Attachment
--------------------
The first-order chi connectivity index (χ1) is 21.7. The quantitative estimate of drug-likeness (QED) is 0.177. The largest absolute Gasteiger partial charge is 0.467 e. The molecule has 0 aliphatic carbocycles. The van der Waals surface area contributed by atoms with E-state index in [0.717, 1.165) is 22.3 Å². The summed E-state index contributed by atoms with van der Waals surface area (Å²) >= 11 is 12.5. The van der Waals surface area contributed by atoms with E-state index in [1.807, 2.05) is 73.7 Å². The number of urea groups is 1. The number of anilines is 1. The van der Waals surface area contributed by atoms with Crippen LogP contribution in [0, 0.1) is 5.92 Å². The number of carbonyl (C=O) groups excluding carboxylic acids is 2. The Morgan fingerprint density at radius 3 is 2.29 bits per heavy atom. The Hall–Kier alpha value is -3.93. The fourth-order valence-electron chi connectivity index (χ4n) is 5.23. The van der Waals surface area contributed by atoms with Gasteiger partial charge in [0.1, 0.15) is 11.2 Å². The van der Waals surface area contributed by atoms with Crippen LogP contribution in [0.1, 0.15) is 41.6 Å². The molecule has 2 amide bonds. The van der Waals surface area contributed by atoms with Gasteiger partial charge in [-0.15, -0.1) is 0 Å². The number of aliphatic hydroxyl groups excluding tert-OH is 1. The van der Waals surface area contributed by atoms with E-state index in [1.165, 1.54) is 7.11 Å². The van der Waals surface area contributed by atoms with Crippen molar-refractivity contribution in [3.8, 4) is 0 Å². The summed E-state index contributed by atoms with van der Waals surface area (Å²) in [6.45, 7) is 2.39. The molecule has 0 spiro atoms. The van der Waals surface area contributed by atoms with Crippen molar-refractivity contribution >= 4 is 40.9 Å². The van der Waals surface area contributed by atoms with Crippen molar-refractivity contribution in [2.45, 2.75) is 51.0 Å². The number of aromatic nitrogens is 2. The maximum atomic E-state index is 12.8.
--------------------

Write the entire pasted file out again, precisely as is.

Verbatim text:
The first-order chi connectivity index (χ1) is 21.7. The quantitative estimate of drug-likeness (QED) is 0.177. The largest absolute Gasteiger partial charge is 0.467 e. The molecule has 0 aliphatic carbocycles. The van der Waals surface area contributed by atoms with E-state index in [0.717, 1.165) is 22.3 Å². The summed E-state index contributed by atoms with van der Waals surface area (Å²) >= 11 is 12.5. The van der Waals surface area contributed by atoms with E-state index in [1.807, 2.05) is 73.7 Å². The number of urea groups is 1. The number of anilines is 1. The van der Waals surface area contributed by atoms with Crippen LogP contribution in [0, 0.1) is 5.92 Å². The number of carbonyl (C=O) groups excluding carboxylic acids is 2. The Morgan fingerprint density at radius 3 is 2.29 bits per heavy atom. The Hall–Kier alpha value is -3.93. The fourth-order valence-electron chi connectivity index (χ4n) is 5.23. The van der Waals surface area contributed by atoms with Gasteiger partial charge in [0.1, 0.15) is 11.2 Å². The van der Waals surface area contributed by atoms with Crippen LogP contribution in [0.1, 0.15) is 41.6 Å². The molecule has 2 amide bonds. The van der Waals surface area contributed by atoms with Gasteiger partial charge in [-0.15, -0.1) is 0 Å². The number of aliphatic hydroxyl groups excluding tert-OH is 1. The van der Waals surface area contributed by atoms with E-state index in [1.165, 1.54) is 7.11 Å². The van der Waals surface area contributed by atoms with Crippen molar-refractivity contribution in [3.8, 4) is 0 Å². The summed E-state index contributed by atoms with van der Waals surface area (Å²) in [6.45, 7) is 2.39. The molecule has 0 spiro atoms. The van der Waals surface area contributed by atoms with Crippen molar-refractivity contribution >= 4 is 40.9 Å². The van der Waals surface area contributed by atoms with Crippen molar-refractivity contribution in [2.45, 2.75) is 51.0 Å². The number of aromatic nitrogens is 2. The maximum atomic E-state index is 12.8.